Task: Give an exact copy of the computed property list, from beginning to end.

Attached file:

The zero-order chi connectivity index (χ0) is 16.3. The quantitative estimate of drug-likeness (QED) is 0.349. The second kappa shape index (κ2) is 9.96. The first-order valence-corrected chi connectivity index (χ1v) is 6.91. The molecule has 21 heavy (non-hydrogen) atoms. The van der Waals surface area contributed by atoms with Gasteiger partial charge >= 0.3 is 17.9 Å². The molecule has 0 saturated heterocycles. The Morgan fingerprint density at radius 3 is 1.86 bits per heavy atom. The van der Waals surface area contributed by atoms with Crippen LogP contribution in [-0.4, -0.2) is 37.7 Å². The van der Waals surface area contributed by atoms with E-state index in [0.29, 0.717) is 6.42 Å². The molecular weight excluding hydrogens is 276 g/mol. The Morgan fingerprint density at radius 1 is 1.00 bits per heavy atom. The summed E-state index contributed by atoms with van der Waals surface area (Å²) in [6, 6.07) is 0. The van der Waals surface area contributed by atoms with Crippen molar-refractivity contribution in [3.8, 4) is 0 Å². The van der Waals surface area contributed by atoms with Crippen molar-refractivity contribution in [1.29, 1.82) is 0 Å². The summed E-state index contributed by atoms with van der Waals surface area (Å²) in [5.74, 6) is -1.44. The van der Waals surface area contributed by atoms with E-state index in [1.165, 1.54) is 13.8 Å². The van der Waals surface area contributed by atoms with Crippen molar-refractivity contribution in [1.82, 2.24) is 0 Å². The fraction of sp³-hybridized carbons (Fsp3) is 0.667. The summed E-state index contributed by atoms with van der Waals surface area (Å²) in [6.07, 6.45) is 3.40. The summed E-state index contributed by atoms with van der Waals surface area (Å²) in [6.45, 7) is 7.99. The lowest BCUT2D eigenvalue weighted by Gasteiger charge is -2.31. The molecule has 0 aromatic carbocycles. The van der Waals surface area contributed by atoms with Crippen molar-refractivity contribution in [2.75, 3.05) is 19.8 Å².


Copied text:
The zero-order chi connectivity index (χ0) is 16.3. The quantitative estimate of drug-likeness (QED) is 0.349. The second kappa shape index (κ2) is 9.96. The first-order valence-corrected chi connectivity index (χ1v) is 6.91. The molecule has 21 heavy (non-hydrogen) atoms. The van der Waals surface area contributed by atoms with Gasteiger partial charge >= 0.3 is 17.9 Å². The molecule has 0 saturated heterocycles. The Morgan fingerprint density at radius 3 is 1.86 bits per heavy atom. The van der Waals surface area contributed by atoms with Crippen LogP contribution in [-0.4, -0.2) is 37.7 Å². The van der Waals surface area contributed by atoms with E-state index in [0.29, 0.717) is 6.42 Å². The molecular weight excluding hydrogens is 276 g/mol. The Morgan fingerprint density at radius 1 is 1.00 bits per heavy atom. The summed E-state index contributed by atoms with van der Waals surface area (Å²) in [6, 6.07) is 0. The van der Waals surface area contributed by atoms with Crippen molar-refractivity contribution in [3.8, 4) is 0 Å². The van der Waals surface area contributed by atoms with Crippen molar-refractivity contribution in [1.29, 1.82) is 0 Å². The summed E-state index contributed by atoms with van der Waals surface area (Å²) in [5.74, 6) is -1.44. The van der Waals surface area contributed by atoms with E-state index in [1.165, 1.54) is 13.8 Å². The van der Waals surface area contributed by atoms with Crippen molar-refractivity contribution in [1.82, 2.24) is 0 Å². The fraction of sp³-hybridized carbons (Fsp3) is 0.667. The summed E-state index contributed by atoms with van der Waals surface area (Å²) in [6.07, 6.45) is 3.40. The summed E-state index contributed by atoms with van der Waals surface area (Å²) in [6.45, 7) is 7.99. The lowest BCUT2D eigenvalue weighted by Gasteiger charge is -2.31. The molecule has 0 aromatic carbocycles. The van der Waals surface area contributed by atoms with Crippen molar-refractivity contribution in [2.75, 3.05) is 19.8 Å².